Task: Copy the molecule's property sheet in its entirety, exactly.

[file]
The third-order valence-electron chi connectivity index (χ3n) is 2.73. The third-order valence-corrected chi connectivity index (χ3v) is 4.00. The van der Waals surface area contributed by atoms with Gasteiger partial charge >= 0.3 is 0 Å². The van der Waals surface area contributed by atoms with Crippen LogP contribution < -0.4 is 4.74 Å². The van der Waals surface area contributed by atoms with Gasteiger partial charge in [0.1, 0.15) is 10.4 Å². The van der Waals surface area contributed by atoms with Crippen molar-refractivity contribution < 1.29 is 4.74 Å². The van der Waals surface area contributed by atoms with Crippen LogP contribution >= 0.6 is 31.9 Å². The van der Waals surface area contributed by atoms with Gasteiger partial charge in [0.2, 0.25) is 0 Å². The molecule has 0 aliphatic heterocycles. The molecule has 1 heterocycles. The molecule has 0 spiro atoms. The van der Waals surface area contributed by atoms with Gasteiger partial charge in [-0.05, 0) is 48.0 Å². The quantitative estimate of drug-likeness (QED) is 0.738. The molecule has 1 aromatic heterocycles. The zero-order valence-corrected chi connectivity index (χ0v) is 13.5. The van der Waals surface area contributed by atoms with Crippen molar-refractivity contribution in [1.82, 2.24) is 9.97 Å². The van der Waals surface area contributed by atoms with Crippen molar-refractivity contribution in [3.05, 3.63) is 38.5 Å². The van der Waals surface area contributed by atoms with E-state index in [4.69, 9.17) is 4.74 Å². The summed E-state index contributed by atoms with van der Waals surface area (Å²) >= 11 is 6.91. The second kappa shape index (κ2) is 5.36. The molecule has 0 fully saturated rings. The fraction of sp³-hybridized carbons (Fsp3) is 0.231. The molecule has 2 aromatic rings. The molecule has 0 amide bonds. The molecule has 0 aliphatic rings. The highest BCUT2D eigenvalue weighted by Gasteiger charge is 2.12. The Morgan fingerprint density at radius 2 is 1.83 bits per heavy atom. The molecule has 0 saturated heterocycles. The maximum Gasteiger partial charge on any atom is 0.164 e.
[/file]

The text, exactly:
The third-order valence-electron chi connectivity index (χ3n) is 2.73. The third-order valence-corrected chi connectivity index (χ3v) is 4.00. The van der Waals surface area contributed by atoms with Gasteiger partial charge >= 0.3 is 0 Å². The van der Waals surface area contributed by atoms with Crippen LogP contribution < -0.4 is 4.74 Å². The van der Waals surface area contributed by atoms with Gasteiger partial charge in [0.1, 0.15) is 10.4 Å². The van der Waals surface area contributed by atoms with Crippen molar-refractivity contribution < 1.29 is 4.74 Å². The van der Waals surface area contributed by atoms with Crippen LogP contribution >= 0.6 is 31.9 Å². The van der Waals surface area contributed by atoms with Gasteiger partial charge in [0.2, 0.25) is 0 Å². The molecule has 0 aliphatic heterocycles. The molecule has 1 heterocycles. The molecule has 0 spiro atoms. The van der Waals surface area contributed by atoms with Gasteiger partial charge in [-0.05, 0) is 48.0 Å². The quantitative estimate of drug-likeness (QED) is 0.738. The molecule has 1 aromatic heterocycles. The zero-order valence-corrected chi connectivity index (χ0v) is 13.5. The van der Waals surface area contributed by atoms with Crippen molar-refractivity contribution in [1.82, 2.24) is 9.97 Å². The van der Waals surface area contributed by atoms with Crippen molar-refractivity contribution in [3.05, 3.63) is 38.5 Å². The van der Waals surface area contributed by atoms with E-state index in [4.69, 9.17) is 4.74 Å². The summed E-state index contributed by atoms with van der Waals surface area (Å²) >= 11 is 6.91. The second kappa shape index (κ2) is 5.36. The molecule has 0 fully saturated rings. The fraction of sp³-hybridized carbons (Fsp3) is 0.231. The molecule has 2 aromatic rings. The molecule has 0 amide bonds. The molecule has 0 aliphatic rings. The highest BCUT2D eigenvalue weighted by Gasteiger charge is 2.12. The Morgan fingerprint density at radius 2 is 1.83 bits per heavy atom. The molecule has 0 saturated heterocycles. The maximum Gasteiger partial charge on any atom is 0.164 e.